Long-term outcome of ureterosigmoidostomy: an analysis of patients with >10 years of follow-up
Version of Record online: 13 AUG 2009
© 2009 THE AUTHORS. JOURNAL COMPILATION © 2009 BJU INTERNATIONAL
Volume 105, Issue 6, pages 860–863, March 2010
How to Cite
Tollefson, M. K., Elliott, D. S., Zincke, H. and Frank, I. (2010), Long-term outcome of ureterosigmoidostomy: an analysis of patients with >10 years of follow-up. BJU International, 105: 860–863. doi: 10.1111/j.1464-410X.2009.08811.x
- Issue online: 25 FEB 2010
- Version of Record online: 13 AUG 2009
- Accepted for publication 15 May 2009
- urinary diversion;
- bladder cancer;
- surgical complications
Study Type – Therapy (case series)
Level of Evidence 4
To examine our long-term experience with ureterosigmoidostomy (USS) to evaluate its potential applicability in the treatment of benign and malignant conditions of the urinary bladder, as USS has been largely disregarded recently, secondary to concerns of long-term complications, but has had a resurgence of interest due to its potential applicability to newer minimally invasive surgical techniques.
PATIENTS AND METHODS
We identified 51 patients who had USS from 1956 to 2006 at our institution and with >10 years of follow-up. The patients were followed retrospectively by a chart review. Patient data were analysed in a multifaceted fashion, paying particular attention to metabolic abnormalities, early (≤30 days) and late (>30 days) complication rates, continence rates, imaging changes, and the rate of repeat surgical intervention.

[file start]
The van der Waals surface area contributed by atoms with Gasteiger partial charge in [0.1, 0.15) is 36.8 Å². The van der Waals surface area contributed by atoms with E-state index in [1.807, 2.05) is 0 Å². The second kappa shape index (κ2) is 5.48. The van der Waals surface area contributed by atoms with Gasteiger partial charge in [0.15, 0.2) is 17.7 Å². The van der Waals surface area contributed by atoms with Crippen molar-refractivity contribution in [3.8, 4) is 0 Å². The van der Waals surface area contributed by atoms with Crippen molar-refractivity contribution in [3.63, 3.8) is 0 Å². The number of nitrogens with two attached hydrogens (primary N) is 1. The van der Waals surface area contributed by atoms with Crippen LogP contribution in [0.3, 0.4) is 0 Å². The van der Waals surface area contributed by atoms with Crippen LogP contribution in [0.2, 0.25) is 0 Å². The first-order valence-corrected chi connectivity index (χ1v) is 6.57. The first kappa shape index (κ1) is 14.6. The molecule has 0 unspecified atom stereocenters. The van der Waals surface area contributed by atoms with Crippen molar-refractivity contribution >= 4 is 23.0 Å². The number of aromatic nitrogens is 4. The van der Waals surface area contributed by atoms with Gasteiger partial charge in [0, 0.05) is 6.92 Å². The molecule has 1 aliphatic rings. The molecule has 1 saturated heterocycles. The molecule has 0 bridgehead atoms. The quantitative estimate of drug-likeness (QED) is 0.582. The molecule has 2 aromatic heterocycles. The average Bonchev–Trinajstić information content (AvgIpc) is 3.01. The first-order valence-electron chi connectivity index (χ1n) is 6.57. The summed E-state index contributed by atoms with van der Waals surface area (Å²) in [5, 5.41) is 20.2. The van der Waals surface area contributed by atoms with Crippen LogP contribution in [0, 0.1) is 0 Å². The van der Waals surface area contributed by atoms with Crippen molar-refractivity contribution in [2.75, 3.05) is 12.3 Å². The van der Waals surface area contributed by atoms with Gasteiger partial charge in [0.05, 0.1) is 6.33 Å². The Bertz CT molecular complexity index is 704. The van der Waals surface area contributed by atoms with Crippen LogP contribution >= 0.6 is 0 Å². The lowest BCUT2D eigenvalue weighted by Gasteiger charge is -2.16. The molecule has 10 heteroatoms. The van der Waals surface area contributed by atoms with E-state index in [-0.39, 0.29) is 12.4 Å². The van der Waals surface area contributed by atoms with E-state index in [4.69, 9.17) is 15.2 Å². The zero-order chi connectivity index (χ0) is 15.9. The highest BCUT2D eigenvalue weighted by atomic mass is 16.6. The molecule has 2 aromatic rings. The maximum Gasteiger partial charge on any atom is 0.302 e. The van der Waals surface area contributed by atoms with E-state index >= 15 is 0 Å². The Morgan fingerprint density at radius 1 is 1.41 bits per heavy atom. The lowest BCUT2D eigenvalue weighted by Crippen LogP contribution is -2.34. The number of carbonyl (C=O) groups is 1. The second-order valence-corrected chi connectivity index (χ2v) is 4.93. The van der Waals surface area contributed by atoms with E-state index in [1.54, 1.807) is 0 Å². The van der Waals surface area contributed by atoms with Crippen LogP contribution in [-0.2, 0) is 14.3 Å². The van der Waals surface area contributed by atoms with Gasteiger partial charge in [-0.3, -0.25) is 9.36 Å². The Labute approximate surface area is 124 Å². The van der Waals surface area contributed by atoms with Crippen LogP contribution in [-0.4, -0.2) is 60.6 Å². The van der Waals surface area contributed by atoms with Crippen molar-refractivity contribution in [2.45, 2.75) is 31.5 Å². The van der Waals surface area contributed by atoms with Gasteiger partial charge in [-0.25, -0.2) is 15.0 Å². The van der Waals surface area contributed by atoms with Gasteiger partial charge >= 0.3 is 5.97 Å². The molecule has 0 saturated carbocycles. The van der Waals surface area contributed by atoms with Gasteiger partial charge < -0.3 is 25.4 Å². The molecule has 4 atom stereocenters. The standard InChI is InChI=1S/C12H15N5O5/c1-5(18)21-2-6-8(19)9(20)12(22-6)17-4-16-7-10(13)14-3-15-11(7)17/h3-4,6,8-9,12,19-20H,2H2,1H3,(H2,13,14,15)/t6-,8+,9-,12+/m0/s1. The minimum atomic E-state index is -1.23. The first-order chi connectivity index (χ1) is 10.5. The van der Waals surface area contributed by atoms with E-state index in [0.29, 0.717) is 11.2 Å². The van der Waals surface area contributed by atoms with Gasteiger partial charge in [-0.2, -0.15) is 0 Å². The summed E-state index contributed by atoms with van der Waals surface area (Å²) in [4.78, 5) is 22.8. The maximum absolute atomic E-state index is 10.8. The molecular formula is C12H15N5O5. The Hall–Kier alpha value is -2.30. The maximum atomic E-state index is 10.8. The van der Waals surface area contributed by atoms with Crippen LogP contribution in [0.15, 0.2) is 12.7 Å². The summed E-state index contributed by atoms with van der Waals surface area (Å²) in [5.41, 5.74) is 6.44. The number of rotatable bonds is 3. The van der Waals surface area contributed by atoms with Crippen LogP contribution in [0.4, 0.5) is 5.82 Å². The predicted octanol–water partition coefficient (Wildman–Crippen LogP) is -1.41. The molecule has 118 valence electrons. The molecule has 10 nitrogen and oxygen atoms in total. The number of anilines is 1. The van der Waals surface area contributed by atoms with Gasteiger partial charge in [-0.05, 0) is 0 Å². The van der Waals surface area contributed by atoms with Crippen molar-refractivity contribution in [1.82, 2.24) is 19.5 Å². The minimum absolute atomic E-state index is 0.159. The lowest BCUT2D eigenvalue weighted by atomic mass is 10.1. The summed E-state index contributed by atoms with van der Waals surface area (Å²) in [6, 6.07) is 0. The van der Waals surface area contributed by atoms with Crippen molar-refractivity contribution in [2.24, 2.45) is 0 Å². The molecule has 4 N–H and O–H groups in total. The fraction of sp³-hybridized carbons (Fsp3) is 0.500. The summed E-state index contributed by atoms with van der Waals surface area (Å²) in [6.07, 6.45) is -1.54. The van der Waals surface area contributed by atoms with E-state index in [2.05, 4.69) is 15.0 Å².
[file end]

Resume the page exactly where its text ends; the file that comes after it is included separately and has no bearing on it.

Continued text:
The median (range) follow-up was 15.7 (10.0–45.4) years and the median age at surgery was 58.8 (0.4–79.0) years; 40 (79%) patients had the procedure for malignancy and 11 (22%) for benign disease. Six patients (12%) had at least one early complication, including one wound dehiscence and one pulmonary embolus. In all, 22 patients (43%) had at least one late complication, with anastomotic stricture being the most common (11/51, 22%). This was followed by recurrent pyelonephritis in eight patients (16%), stones in five (10%), chronic renal insufficiency in three (6%) and severe intractable acidosis in two (4%). A repeat surgical intervention was required in 19 (37%) patients. In all, 94% (48) reported complete continence. No patient developed colonic malignancy during the course of this study.
USS is associated with long-term complications. While this complication rate might not be acceptable for all patients, some might be willing to undergo the procedure as the primary method of urinary diversion. When designing newer minimally invasive techniques for the treatment of benign and malignant conditions of the bladder, consideration could be given to USS as a form of urinary diversion in highly selected patients.